Ronson pays to be trained by Bob Hare to administer his psychopath test which allows you to identify psychopaths from personal interview. He then applies this test to a range of potential candidates, some in prison and some billionaires, and concludes that many fit the classification fairly well. Everyone involved - sane or mad - ends up looking fairly ridiculous.
When I told people I was reading the book each one said 'Oh, I heard about that, he ended up finding he was a psychopath himself.' But nothing like this happens in the book. It is the conventional notion - the urban myth - which people have about the book, but completely without foundation. I think people seek symmetrical closure to any destabilising narrative.
In fact the narrative is more like this (not necessarily linear)
- Ronson gets interested in psychopathy, learns the test and administers it
- he starts to worry about what it means to have the power to categorise people as mentally ill
- he also worries about the dire impact psychopaths have on society (neither of these threads reach a resolution)
- towards the end he opens up into a wider discussion of the way madness is labelled and treated, intolerance of difference, and how madness is used by journalists like himself
The structure is more like a series of imperfectly-addressed questions than a neat gotcha. It reflects Ronson's own psychological characteristics - free-floating anxiety, humour, indecisiveness, reluctance to impose meaning.
To over-simplify, towards the end Ronson says that the use of the mentally unstable in the media (for example on 'reality TV') both assuages our anxiety about the boundaries of sanity, while stoking our anxious self-policing. That making a spectacle of borderline cases enforces the boundaries of 'sanity' and cultural conformity, and encourages people to mask and medicate their differences.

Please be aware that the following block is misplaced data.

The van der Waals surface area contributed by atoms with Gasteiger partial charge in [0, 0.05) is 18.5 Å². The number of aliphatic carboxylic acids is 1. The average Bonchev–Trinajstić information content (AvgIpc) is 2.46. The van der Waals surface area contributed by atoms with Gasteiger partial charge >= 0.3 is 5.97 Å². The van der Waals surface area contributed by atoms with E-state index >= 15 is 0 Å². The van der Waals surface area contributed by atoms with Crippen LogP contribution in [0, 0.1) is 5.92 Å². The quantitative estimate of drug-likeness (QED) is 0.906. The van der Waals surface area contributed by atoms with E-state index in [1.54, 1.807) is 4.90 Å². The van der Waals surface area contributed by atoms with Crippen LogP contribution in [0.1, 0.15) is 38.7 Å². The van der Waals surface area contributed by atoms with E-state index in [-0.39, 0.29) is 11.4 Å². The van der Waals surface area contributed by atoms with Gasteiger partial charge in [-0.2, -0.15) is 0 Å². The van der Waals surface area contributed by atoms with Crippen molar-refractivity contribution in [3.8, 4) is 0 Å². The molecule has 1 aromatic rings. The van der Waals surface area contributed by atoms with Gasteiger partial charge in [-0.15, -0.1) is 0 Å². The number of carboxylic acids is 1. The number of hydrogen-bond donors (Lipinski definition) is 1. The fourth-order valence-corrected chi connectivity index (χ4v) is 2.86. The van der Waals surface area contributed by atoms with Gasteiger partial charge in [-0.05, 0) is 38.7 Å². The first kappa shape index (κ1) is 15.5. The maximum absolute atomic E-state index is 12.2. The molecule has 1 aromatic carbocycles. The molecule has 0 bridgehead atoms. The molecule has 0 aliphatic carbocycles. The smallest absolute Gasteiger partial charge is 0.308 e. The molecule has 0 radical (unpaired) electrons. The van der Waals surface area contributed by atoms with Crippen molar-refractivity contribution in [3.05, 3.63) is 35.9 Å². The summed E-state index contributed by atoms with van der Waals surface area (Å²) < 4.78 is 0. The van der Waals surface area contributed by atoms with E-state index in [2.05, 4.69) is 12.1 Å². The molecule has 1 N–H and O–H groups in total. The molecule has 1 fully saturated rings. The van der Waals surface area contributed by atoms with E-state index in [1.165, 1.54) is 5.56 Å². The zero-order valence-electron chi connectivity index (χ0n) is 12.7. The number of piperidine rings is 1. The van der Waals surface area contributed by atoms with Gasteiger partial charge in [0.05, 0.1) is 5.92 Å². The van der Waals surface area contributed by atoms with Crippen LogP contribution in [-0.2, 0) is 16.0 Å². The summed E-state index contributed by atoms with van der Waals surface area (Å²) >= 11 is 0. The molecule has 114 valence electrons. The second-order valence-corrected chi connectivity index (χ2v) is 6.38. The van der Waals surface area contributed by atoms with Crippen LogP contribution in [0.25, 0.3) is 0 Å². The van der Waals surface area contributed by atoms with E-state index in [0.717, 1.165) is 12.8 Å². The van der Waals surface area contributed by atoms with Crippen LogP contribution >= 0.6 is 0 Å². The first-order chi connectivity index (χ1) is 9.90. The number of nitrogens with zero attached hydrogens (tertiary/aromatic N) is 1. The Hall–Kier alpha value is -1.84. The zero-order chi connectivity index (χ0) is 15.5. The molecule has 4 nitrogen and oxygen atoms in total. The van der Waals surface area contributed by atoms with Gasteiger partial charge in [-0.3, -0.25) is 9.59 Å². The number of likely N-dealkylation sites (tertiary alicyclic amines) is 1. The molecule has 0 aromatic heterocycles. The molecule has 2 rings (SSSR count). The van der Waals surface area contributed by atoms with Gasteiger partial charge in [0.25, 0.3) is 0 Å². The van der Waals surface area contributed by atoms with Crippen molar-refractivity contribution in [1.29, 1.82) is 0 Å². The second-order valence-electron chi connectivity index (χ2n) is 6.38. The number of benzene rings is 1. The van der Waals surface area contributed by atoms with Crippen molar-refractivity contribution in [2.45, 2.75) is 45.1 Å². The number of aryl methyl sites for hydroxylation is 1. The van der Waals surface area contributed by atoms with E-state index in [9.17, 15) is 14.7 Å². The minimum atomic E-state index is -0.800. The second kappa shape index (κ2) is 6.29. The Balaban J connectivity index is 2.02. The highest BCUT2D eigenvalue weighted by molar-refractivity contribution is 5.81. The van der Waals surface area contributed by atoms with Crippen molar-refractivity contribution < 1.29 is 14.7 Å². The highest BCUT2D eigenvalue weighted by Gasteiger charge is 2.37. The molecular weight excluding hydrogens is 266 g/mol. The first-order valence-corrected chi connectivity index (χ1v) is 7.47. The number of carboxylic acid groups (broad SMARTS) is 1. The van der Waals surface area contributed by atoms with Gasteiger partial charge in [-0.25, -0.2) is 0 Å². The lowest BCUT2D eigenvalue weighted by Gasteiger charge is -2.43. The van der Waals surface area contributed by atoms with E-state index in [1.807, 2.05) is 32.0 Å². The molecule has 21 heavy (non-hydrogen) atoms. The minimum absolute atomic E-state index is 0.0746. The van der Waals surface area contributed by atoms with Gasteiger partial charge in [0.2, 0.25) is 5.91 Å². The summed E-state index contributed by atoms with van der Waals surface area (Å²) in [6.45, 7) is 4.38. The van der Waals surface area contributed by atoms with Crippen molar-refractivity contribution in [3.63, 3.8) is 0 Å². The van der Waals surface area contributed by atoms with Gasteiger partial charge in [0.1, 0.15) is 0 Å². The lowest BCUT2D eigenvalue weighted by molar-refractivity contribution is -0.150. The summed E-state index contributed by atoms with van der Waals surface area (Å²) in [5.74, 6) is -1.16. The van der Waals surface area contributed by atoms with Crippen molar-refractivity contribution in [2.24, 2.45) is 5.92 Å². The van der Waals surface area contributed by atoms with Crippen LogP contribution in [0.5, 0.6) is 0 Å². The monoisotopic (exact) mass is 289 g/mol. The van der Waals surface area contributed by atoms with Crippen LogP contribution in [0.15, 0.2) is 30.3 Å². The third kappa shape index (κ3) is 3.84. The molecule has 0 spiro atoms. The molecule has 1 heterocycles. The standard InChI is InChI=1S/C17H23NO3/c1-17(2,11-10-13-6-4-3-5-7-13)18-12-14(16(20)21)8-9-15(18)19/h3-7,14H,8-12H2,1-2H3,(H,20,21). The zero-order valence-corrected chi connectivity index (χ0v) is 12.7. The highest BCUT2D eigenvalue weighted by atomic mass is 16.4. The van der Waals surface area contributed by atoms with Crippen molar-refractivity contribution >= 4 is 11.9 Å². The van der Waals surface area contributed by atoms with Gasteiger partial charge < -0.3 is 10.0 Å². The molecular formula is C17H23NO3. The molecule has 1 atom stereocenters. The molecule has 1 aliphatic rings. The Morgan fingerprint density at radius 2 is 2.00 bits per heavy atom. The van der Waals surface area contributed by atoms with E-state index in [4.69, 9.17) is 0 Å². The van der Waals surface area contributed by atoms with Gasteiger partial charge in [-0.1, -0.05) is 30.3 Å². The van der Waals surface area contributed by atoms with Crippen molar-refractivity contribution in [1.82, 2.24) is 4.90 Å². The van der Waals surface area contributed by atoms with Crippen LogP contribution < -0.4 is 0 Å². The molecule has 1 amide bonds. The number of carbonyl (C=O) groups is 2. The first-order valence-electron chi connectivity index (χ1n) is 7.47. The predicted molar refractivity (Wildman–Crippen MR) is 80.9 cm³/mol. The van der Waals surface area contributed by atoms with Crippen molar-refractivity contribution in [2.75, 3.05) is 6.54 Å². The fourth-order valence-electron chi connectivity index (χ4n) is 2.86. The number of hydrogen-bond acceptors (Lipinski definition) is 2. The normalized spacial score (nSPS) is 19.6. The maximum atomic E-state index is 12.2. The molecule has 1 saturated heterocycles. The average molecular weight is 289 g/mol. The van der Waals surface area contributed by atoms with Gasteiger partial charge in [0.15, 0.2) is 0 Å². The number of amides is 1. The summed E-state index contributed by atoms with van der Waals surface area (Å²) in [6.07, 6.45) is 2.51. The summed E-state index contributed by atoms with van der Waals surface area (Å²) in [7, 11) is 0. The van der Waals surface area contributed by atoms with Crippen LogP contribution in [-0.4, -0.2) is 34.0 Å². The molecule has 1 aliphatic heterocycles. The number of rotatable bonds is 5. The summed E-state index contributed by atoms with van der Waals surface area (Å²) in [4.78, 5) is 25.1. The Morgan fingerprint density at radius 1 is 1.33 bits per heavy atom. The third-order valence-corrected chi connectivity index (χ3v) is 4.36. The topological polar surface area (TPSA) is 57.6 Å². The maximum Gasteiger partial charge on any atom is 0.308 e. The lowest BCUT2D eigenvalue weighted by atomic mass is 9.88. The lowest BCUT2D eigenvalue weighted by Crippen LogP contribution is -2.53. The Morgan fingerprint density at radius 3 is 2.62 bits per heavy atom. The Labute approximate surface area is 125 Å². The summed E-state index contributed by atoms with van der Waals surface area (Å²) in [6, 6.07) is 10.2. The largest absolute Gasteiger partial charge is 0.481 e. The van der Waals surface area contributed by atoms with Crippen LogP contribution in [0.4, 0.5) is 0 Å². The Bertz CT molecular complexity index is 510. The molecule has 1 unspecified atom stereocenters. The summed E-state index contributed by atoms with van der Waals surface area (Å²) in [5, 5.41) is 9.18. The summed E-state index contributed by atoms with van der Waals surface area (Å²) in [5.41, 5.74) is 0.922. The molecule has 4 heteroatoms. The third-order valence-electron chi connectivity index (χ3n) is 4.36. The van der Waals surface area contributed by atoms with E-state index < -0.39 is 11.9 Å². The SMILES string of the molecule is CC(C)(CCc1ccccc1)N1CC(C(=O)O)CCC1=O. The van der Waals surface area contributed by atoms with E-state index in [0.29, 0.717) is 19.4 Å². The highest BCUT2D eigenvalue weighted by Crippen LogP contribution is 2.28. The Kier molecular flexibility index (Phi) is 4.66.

His conclusion is that while the extremes of (for example) psychopathy must be addressed, we need to be more tolerant of a range of variation. That sounds a bit weak doesn't it, but Ronson has a kind of wolf-in-sheep's-clothing strength.
Rachel Cooke in the Observer: Generally negative -'The constant jokes are insanely funny but fail to mask the lack of a deeper purpose'
Will Self in the Guardian: Generally positive - 'By constructing his books so that they start off achingly funny then at a certain juncture become naggingly painful, he does indeed force us to think more deeply about the subject at hand. This, surely, is all that contemporary satire can achieve: in a world with a relativistic moral compass, it can't enjoin us to do the right thing – for which there is no longer any consensus – but only to think about what the right thing might possibly be.'